Asked by | 24th Jun, 2009, 02:35: PM
Sexual reproduction produces individuals with genes from two parents, which increases the combinations of alleles possible in a population. This increase in combinations of alleles can be useful when changes in the environment occur requiring new adaptations. Populations with large stores of variation can, in general, adapt better to those changes because they already have the necessary variation in place.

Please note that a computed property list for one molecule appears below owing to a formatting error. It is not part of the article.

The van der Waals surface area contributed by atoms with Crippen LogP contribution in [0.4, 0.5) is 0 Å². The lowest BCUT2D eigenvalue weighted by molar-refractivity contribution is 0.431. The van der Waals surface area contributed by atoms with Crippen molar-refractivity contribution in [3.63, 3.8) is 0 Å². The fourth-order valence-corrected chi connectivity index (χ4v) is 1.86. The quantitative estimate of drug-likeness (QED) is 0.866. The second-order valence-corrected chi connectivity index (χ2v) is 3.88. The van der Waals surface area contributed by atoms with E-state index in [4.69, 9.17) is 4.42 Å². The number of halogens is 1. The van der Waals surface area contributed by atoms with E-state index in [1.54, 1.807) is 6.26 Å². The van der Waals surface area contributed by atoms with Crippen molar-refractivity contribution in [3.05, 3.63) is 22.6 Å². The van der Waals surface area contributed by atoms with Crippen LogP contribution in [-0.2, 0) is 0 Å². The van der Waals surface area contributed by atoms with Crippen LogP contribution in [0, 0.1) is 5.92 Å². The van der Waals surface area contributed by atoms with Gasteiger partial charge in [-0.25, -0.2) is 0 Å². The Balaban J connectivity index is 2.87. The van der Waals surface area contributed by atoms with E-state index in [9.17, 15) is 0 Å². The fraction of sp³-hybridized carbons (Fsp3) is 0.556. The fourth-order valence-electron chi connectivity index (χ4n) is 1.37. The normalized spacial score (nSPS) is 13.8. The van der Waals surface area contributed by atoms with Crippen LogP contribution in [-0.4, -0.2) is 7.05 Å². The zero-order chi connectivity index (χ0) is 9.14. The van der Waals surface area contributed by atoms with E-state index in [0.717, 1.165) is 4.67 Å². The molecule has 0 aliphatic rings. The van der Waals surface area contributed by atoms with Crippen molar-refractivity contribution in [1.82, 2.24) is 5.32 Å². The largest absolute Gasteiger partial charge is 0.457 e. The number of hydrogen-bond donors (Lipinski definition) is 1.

Variety enables the death of species with a certain weak element, and the survival of species with an advantageous element. This will create a better species, who is better at surviving.
In asexual reporduction, offsprings are identical copies of the parent. This allows no adaptation, thereby limiting the evolution and survival of the species.
Answered by | 25th Jun, 2009, 07:53: PM
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